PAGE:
It is especially important to be mindful about fire safety during the winter season. Here, the fire safety attorneys at Azrael, Franz, Schwab & Lipowitz explain why.
According to the U.S. Fire Administration, more than 905 people die in winter home fires each year. There are certain precautions that can be taken to help avoid house fires during the colder months, which may also effectively decrease the number of fire related deaths each year. When the season hits its peak of cold weather, we often find ourselves staying inside as often as possible. However, it is important to be aware of what’s occurring outside. While most are concerned with digging their cars out of the snow and ridding the walks of dangerous ice, it is crucial to note that winter weather can cause fire hazards by obstructing fire hydrants.
In an emergency, every second matters. When fire hydrants are blocked, concealed or difficult to access due to snow and ice, it can impede emergency fire response. Fire trucks carry a restricted amount of water, so upon arriving one of the responders’ first tasks is to locate a water supply from the nearest hydrant. Hydrants covered in snow can be difficult to pinpoint and uncovering them can waste valuable time needed during an emergency situation.
Officials suggest maintaining a shoveled path from the street or driveway to the fire hydrant so that it is visible from the road and firefighters can easily access it. So, who is responsible for clearing that path?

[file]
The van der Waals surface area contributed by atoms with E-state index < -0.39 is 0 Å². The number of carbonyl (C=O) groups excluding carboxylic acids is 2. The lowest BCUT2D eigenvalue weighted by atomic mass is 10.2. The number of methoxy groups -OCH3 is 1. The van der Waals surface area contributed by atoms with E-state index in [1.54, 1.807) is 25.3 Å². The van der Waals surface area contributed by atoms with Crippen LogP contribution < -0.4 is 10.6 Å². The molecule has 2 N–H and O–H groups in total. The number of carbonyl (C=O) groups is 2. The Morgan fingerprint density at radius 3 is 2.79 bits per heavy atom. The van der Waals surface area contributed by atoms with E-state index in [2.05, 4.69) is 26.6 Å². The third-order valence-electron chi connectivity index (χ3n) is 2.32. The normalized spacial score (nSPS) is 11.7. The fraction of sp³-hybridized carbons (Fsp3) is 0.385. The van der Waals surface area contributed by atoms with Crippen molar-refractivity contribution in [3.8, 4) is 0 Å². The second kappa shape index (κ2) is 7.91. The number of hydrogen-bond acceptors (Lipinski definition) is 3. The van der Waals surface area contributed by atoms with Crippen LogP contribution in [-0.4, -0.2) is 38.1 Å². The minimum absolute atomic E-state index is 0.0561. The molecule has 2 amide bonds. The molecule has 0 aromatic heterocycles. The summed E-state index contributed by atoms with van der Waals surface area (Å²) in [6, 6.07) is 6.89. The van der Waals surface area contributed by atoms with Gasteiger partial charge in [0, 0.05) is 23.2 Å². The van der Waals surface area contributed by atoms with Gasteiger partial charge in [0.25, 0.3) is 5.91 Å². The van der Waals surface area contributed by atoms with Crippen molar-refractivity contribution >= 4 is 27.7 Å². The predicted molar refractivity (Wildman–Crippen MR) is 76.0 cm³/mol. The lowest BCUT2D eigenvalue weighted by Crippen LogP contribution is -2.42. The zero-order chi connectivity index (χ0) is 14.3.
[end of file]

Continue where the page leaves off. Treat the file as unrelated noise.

It’s generally considered the responsibility of the residents occupying the property near a hydrant to clear them. Some cities impose fines upon owners or tenants of properties that front hydrants for failure to keep them free of obstruction.
The owners or occupants of rental apartment buildings or complexes may be held responsible for keeping hydrants on or in front of their properties clear. Regulations vary from city to city, so it is important to research what laws affect you. Baltimore County law states that sidewalks must be shoveled within 24 hours after a snowstorm. Consider helping elderly friends, neighbors or those with medical conditions to keep their fire hydrants easily accessible.
Winter can be a good time to bask in the great indoors with friends and family alike. Just remember to also keep your home safe from winter fire hazards by ensuring that your fire hydrants are clear in the event of a fire emergency. For more information regarding fire laws in Maryland, contact the fire law attorneys at Azrael, Franz, Schwab & Lipowitz, LLC.